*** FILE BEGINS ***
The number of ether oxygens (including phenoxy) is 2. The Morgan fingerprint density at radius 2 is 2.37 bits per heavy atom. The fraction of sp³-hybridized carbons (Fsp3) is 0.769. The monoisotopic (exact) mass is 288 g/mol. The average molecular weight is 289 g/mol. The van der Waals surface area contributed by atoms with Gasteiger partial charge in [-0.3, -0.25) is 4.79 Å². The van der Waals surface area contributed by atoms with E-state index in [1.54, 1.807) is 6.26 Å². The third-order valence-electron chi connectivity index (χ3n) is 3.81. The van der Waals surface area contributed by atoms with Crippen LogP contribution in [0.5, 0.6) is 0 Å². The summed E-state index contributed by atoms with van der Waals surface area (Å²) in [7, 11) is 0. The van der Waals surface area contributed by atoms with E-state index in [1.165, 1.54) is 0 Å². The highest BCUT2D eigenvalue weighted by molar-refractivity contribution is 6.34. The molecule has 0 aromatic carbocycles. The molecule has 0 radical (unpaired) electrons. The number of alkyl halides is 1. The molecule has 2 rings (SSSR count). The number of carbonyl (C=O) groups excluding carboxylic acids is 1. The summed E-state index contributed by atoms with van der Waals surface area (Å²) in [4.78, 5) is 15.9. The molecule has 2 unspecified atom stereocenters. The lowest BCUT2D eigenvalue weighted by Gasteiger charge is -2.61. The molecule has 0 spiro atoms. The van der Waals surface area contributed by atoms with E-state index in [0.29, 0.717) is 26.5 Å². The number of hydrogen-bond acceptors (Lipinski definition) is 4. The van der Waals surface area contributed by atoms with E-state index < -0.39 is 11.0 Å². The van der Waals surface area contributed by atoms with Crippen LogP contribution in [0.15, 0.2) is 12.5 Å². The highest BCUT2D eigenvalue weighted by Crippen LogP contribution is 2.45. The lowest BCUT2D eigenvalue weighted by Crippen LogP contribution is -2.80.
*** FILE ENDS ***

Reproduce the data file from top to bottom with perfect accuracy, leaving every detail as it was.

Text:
The number of ether oxygens (including phenoxy) is 2. The Morgan fingerprint density at radius 2 is 2.37 bits per heavy atom. The fraction of sp³-hybridized carbons (Fsp3) is 0.769. The monoisotopic (exact) mass is 288 g/mol. The average molecular weight is 289 g/mol. The van der Waals surface area contributed by atoms with Gasteiger partial charge in [-0.3, -0.25) is 4.79 Å². The van der Waals surface area contributed by atoms with E-state index in [1.54, 1.807) is 6.26 Å². The third-order valence-electron chi connectivity index (χ3n) is 3.81. The van der Waals surface area contributed by atoms with Crippen LogP contribution in [0.5, 0.6) is 0 Å². The summed E-state index contributed by atoms with van der Waals surface area (Å²) in [7, 11) is 0. The van der Waals surface area contributed by atoms with E-state index in [1.165, 1.54) is 0 Å². The highest BCUT2D eigenvalue weighted by molar-refractivity contribution is 6.34. The molecule has 0 aromatic carbocycles. The molecule has 0 radical (unpaired) electrons. The number of alkyl halides is 1. The molecule has 2 rings (SSSR count). The number of carbonyl (C=O) groups excluding carboxylic acids is 1. The summed E-state index contributed by atoms with van der Waals surface area (Å²) in [4.78, 5) is 15.9. The molecule has 2 unspecified atom stereocenters. The lowest BCUT2D eigenvalue weighted by Gasteiger charge is -2.61. The molecule has 0 spiro atoms. The van der Waals surface area contributed by atoms with E-state index in [0.29, 0.717) is 26.5 Å². The number of hydrogen-bond acceptors (Lipinski definition) is 4. The van der Waals surface area contributed by atoms with E-state index < -0.39 is 11.0 Å². The van der Waals surface area contributed by atoms with Crippen LogP contribution in [0.15, 0.2) is 12.5 Å². The highest BCUT2D eigenvalue weighted by Crippen LogP contribution is 2.45. The lowest BCUT2D eigenvalue weighted by Crippen LogP contribution is -2.80.